CM . . .
. Volume XVI Number 11. . . .November 13, 2009
Lost in Spain.
Toronto, ON: Key Porter Books, 2000/2009.
213 pp., pbk., $11.95.
Spain-History-Civil War, 1936-1939-Juvenile fiction.
Grades 9-12 / Ages 14-17.
Review by Ellen Wu.
**½ / 4
"They won't shoot us," he said convincingly as he could. "If they were going to shoot us they would have done it by the road."
Dolores looked up meeting Ted's gaze. "They will shoot us," she said simply. "I think the officer on the road did not want the responsibility of shooting a foreigner. I think here they will not be so cautious," she smiled ruefully, "and sooner or later, they will realize I am a Spaniard."
Dolores was right. Sooner or later, someone would think of looking for her passport and that would be the end of their brother/sister charade. They would also note that Ted had crossed the border well after the revolt began and could not be the innocent hiker he claimed.
The situation looked grim and Ted was terrified. He didn't want to die against a bloody wall in a pigsty. His parents, even if Catherine woke up and Will found her again, would never know what had happened to him. Why had he left Perpignan? It seemed stupid now. Maybe if he broke down and pleaded for his life, if he cried and screamed for mercy, perhaps the soldiers wouldn't shoot a Canadian. No, they wouldn't care. Dolores was right. They were doomed.
Ted's excellent European adventure rapidly descends into a perilous journey through the battleground of the Spanish Civil War, due partly to the idealistic political leanings of his father, Will. A country boy hailing from the Okanagan, Ted is first introduced to us in 1935, fuming at being left behind by his father in Salmon Arm to hitchhike home, as Will travelled east "On-to-Ottawa" to protest against the government about work camps for the unemployed during the economic depression. Ted's more well-informed than the average adolescent his age, questioning the unjust political systems of Fascism while, at the same time, wondering about the worthiness of his father's Socialist causes that more than once leave him and his mother to run the farm by themselves. Ted's inability to reconcile inaction against perceived injustice will get its test sooner than he thinks.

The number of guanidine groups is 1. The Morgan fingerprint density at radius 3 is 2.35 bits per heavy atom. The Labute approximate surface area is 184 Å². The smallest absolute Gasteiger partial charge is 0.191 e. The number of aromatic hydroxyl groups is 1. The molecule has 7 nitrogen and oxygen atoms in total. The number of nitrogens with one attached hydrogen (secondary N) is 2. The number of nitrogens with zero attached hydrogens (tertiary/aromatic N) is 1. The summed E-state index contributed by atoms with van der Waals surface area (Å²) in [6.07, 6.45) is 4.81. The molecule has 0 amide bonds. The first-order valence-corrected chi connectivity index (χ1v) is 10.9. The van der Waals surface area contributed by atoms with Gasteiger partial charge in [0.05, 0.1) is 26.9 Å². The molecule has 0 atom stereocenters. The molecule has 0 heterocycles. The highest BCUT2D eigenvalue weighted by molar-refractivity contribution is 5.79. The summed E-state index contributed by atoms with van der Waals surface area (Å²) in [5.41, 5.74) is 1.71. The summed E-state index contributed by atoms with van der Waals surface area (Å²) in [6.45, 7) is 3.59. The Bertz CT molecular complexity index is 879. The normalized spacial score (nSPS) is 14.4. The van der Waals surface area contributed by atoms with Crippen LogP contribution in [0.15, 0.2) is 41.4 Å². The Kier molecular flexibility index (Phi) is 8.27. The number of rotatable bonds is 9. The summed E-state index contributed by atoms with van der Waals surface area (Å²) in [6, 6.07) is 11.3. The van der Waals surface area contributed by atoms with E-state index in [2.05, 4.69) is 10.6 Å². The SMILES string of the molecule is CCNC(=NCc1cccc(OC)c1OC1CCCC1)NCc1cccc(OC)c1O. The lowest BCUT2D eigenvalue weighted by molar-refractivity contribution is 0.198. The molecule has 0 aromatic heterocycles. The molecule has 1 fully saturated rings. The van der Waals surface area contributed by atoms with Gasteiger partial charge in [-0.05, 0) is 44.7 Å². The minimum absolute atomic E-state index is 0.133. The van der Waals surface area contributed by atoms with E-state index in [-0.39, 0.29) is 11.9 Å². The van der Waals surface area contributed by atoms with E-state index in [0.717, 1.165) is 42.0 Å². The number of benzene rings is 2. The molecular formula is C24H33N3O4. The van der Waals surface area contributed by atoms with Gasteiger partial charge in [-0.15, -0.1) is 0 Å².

A few months later, Ted's maternal uncle, Roger, a businessman of some sort (we later find out he may be a weapons dealer, as well as a spy for the British) visits the farm with an offer that Will cannot refuse--to travel to Europe, and make "contacts" with Socialist leaders, in order to strengthen Socialist governments against "the main danger" of Fascism. This time, though, Will gets to take his family (Ted's always wanted to see a bullfight, after reading Hemingway), and have a vacation of sorts, too.
At first, the family have a wonderful time in France, but Will soon takes off on a dangerous mission to Spain, where the Fascist rebels have begun to revolt against the newly elected Republican government, and he leaves Ted and his careworn, long-suffering mother Catherine to fend for themselves. When Catherine is struck in the head during a violent altercation between rebel Fascist groups and the Republicans, Will has to go out to seek his father to reunite their fractured family. Along the way, he meets Dolores Martinez, a young woman whose intelligence and spunk embody the ideals of political activism that Ted grows to admire (predictably, her political idealism and intelligence are not the only things he admires). The two travel through the perilous shifting alliances of various towns, each fraught with the tension of divided loyalties and the fear of betrayal. Will Ted ever find his father and reunite with his mother? And if he does, will he ever see Dolores again?